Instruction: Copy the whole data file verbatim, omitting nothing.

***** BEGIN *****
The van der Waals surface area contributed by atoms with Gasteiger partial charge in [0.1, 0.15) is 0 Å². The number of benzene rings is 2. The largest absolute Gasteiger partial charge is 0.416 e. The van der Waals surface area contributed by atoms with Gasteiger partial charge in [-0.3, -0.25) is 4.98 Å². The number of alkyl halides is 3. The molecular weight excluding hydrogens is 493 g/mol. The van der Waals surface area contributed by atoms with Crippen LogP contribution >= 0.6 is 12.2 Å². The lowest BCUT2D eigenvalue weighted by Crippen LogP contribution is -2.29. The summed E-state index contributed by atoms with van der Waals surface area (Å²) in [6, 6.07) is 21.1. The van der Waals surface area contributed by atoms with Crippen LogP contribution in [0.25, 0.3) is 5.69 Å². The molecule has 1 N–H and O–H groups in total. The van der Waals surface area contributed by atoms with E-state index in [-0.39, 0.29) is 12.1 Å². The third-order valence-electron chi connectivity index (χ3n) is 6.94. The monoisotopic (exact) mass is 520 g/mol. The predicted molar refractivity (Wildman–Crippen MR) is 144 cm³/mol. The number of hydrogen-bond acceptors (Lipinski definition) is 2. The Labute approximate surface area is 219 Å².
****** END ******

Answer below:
The van der Waals surface area contributed by atoms with Gasteiger partial charge in [0.1, 0.15) is 0 Å². The number of benzene rings is 2. The largest absolute Gasteiger partial charge is 0.416 e. The van der Waals surface area contributed by atoms with Gasteiger partial charge in [-0.3, -0.25) is 4.98 Å². The number of alkyl halides is 3. The molecular weight excluding hydrogens is 493 g/mol. The van der Waals surface area contributed by atoms with Crippen LogP contribution >= 0.6 is 12.2 Å². The lowest BCUT2D eigenvalue weighted by Crippen LogP contribution is -2.29. The summed E-state index contributed by atoms with van der Waals surface area (Å²) in [6, 6.07) is 21.1. The van der Waals surface area contributed by atoms with Crippen LogP contribution in [0.25, 0.3) is 5.69 Å². The molecule has 1 N–H and O–H groups in total. The van der Waals surface area contributed by atoms with E-state index in [-0.39, 0.29) is 12.1 Å². The third-order valence-electron chi connectivity index (χ3n) is 6.94. The monoisotopic (exact) mass is 520 g/mol. The predicted molar refractivity (Wildman–Crippen MR) is 144 cm³/mol. The number of hydrogen-bond acceptors (Lipinski definition) is 2. The Labute approximate surface area is 219 Å².